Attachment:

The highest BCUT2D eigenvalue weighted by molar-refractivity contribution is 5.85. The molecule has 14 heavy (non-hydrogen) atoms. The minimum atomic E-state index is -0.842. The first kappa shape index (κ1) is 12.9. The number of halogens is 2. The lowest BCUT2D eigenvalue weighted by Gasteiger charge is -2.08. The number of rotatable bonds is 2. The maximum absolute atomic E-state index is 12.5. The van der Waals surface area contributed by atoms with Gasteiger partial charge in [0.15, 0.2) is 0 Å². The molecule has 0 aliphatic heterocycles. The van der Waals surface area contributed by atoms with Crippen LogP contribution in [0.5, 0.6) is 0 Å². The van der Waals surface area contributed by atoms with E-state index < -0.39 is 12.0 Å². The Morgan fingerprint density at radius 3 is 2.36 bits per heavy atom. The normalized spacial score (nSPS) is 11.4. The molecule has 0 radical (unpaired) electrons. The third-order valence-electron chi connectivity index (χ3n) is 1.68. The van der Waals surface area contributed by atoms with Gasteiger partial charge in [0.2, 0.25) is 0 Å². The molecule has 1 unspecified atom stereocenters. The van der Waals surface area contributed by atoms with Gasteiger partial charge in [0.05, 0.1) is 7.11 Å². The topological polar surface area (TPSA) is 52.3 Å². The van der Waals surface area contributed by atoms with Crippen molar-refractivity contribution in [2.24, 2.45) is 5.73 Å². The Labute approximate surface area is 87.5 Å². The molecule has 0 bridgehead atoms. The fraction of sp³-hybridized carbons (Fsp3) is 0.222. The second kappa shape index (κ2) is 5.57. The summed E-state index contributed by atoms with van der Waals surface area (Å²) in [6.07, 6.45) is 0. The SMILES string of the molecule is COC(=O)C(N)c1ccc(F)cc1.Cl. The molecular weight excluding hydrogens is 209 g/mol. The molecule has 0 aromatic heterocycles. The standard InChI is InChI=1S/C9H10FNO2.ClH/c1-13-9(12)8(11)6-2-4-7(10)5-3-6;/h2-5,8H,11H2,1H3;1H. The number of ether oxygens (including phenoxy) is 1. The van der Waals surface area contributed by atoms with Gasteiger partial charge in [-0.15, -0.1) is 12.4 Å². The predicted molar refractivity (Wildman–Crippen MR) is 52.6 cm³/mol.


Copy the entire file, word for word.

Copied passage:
The highest BCUT2D eigenvalue weighted by molar-refractivity contribution is 5.85. The molecule has 14 heavy (non-hydrogen) atoms. The minimum atomic E-state index is -0.842. The first kappa shape index (κ1) is 12.9. The number of halogens is 2. The lowest BCUT2D eigenvalue weighted by Gasteiger charge is -2.08. The number of rotatable bonds is 2. The maximum absolute atomic E-state index is 12.5. The van der Waals surface area contributed by atoms with Gasteiger partial charge in [0.15, 0.2) is 0 Å². The molecule has 0 aliphatic heterocycles. The van der Waals surface area contributed by atoms with Crippen LogP contribution in [0.5, 0.6) is 0 Å². The van der Waals surface area contributed by atoms with E-state index < -0.39 is 12.0 Å². The Morgan fingerprint density at radius 3 is 2.36 bits per heavy atom. The normalized spacial score (nSPS) is 11.4. The molecule has 0 radical (unpaired) electrons. The third-order valence-electron chi connectivity index (χ3n) is 1.68. The van der Waals surface area contributed by atoms with Gasteiger partial charge in [0.2, 0.25) is 0 Å². The molecule has 1 unspecified atom stereocenters. The van der Waals surface area contributed by atoms with Gasteiger partial charge in [0.05, 0.1) is 7.11 Å². The topological polar surface area (TPSA) is 52.3 Å². The van der Waals surface area contributed by atoms with Crippen molar-refractivity contribution in [2.24, 2.45) is 5.73 Å². The Labute approximate surface area is 87.5 Å². The molecule has 0 bridgehead atoms. The fraction of sp³-hybridized carbons (Fsp3) is 0.222. The second kappa shape index (κ2) is 5.57. The summed E-state index contributed by atoms with van der Waals surface area (Å²) in [6.07, 6.45) is 0. The SMILES string of the molecule is COC(=O)C(N)c1ccc(F)cc1.Cl. The molecular weight excluding hydrogens is 209 g/mol. The molecule has 0 aromatic heterocycles. The standard InChI is InChI=1S/C9H10FNO2.ClH/c1-13-9(12)8(11)6-2-4-7(10)5-3-6;/h2-5,8H,11H2,1H3;1H. The number of ether oxygens (including phenoxy) is 1. The van der Waals surface area contributed by atoms with Gasteiger partial charge in [-0.15, -0.1) is 12.4 Å². The predicted molar refractivity (Wildman–Crippen MR) is 52.6 cm³/mol.